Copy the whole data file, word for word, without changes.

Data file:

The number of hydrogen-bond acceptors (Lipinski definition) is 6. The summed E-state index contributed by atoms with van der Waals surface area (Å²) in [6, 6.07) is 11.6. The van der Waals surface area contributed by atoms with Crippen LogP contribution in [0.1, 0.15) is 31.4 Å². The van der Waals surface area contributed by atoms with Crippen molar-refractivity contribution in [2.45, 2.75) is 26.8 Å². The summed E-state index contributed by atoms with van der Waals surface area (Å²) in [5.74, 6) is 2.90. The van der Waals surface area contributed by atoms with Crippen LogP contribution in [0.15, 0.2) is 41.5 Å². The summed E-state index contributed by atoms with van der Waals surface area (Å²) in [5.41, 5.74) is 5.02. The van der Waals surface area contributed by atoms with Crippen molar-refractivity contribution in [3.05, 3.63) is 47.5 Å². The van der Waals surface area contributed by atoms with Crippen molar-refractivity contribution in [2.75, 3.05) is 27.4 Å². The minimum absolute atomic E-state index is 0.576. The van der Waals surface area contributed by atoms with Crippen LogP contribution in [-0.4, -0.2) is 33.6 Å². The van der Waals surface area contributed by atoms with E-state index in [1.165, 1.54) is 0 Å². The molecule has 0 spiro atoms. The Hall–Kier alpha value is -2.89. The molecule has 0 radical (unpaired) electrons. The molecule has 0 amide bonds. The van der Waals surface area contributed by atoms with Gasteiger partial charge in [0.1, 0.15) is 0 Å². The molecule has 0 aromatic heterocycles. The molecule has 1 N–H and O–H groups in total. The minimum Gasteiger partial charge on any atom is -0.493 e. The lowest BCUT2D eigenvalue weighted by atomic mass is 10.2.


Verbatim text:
The number of hydrogen-bond acceptors (Lipinski definition) is 6. The summed E-state index contributed by atoms with van der Waals surface area (Å²) in [6, 6.07) is 11.6. The van der Waals surface area contributed by atoms with Crippen LogP contribution in [0.1, 0.15) is 31.4 Å². The van der Waals surface area contributed by atoms with Crippen molar-refractivity contribution in [2.45, 2.75) is 26.8 Å². The summed E-state index contributed by atoms with van der Waals surface area (Å²) in [5.74, 6) is 2.90. The van der Waals surface area contributed by atoms with Crippen LogP contribution in [0.15, 0.2) is 41.5 Å². The summed E-state index contributed by atoms with van der Waals surface area (Å²) in [5.41, 5.74) is 5.02. The van der Waals surface area contributed by atoms with Crippen molar-refractivity contribution in [3.05, 3.63) is 47.5 Å². The van der Waals surface area contributed by atoms with Crippen molar-refractivity contribution in [2.75, 3.05) is 27.4 Å². The minimum absolute atomic E-state index is 0.576. The van der Waals surface area contributed by atoms with Crippen LogP contribution in [-0.4, -0.2) is 33.6 Å². The van der Waals surface area contributed by atoms with E-state index in [1.165, 1.54) is 0 Å². The molecule has 0 spiro atoms. The Hall–Kier alpha value is -2.89. The molecule has 0 radical (unpaired) electrons. The molecule has 0 amide bonds. The van der Waals surface area contributed by atoms with Gasteiger partial charge in [0.1, 0.15) is 0 Å². The molecule has 0 aromatic heterocycles. The molecule has 1 N–H and O–H groups in total. The minimum Gasteiger partial charge on any atom is -0.493 e. The lowest BCUT2D eigenvalue weighted by atomic mass is 10.2.